Please use this identifier to cite or link to this item:
|Citation:||Proceedings of The 7th IDEA International Workshop, 2000: pp.68-71|
|Publisher:||University of Adelaide|
|Publisher Place:||Adelaide, Australia|
|Conference Name:||IDEA International Workshop (7th : 2000 : Victor Harbor, South Australia)|
|Fred Brown and Dave Munro|
|Abstract:||Traditional garbage collection techniques designed for language systems operating over transient data do not readily migrate to a persistent context. The size, complexity, and permanence characteristics of a persistent object store mean that an automatic storage reclamation system, in addition to ensuring that all unreachable and only unreachable data is reclaimed, must also maintain store consistency while limiting I/O overhead when collecting secondary-memory data. PMOS is an incremental garbage collection algorithm specifically designed for reclaiming persistent object storage. The collector extends the Mature Object Space algorithm (sometimes know as the train algorithm) to ensure incrementality in a persistent context, to achieve recoverability, and to impose minimum constraints on the order of collection of areas of the persistent address space. The goal of the PMOS algorithm is to break the collection of garbage into small enough units so that disruption can be minimised. PMOS is able to collect the small units in arbitrary orders whilst eliminating cyclic garbage, guaranteeing progress and minimising the impact on the I/O. Our initial implementation of the PMOS collector demonstrated the efficacy of the algorithm but highlighted some architectural assumptions and performance drawbacks. We have designed a new implementation incorporating numerous lessons learned. Here we report on the architecture of the second implementation and our plans for a range of experiments on collector policies.|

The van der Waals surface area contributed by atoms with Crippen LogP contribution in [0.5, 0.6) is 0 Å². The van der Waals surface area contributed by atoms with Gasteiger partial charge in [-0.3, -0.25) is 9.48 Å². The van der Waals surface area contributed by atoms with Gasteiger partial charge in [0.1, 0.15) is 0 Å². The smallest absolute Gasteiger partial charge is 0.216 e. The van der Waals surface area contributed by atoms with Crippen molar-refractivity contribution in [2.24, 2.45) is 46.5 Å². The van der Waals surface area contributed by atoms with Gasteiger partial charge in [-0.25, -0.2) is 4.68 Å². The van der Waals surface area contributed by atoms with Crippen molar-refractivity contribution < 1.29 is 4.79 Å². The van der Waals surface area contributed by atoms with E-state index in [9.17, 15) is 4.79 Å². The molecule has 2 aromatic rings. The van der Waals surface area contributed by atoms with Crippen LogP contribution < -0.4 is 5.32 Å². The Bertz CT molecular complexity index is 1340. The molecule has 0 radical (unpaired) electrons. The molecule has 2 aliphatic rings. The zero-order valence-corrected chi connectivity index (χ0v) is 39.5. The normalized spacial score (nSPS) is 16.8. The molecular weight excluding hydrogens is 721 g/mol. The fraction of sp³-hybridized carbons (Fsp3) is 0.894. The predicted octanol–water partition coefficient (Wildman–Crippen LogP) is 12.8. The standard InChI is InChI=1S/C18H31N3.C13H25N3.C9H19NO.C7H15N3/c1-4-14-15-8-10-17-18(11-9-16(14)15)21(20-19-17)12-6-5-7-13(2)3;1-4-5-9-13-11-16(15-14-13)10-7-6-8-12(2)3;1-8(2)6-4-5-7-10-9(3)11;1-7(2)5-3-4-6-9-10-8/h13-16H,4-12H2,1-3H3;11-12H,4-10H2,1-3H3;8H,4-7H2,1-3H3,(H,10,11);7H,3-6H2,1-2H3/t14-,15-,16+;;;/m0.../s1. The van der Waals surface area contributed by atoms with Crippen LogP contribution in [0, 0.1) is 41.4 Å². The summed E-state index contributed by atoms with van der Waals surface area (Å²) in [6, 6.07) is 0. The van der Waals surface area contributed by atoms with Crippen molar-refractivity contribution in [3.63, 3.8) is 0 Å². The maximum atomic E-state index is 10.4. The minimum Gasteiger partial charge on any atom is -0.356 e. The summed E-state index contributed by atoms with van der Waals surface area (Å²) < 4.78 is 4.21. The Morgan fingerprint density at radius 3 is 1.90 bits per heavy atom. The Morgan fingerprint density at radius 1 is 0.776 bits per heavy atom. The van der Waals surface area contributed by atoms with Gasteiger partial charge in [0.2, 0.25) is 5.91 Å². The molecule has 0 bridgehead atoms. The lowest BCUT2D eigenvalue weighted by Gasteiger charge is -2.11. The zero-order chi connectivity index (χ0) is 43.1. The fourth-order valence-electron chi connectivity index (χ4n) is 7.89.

|Rights:||Copyright status unknown|
|Appears in Collections:||Computer Science publications|
Files in This Item:
There are no files associated with this item.
Items in DSpace are protected by copyright, with all rights reserved, unless otherwise indicated.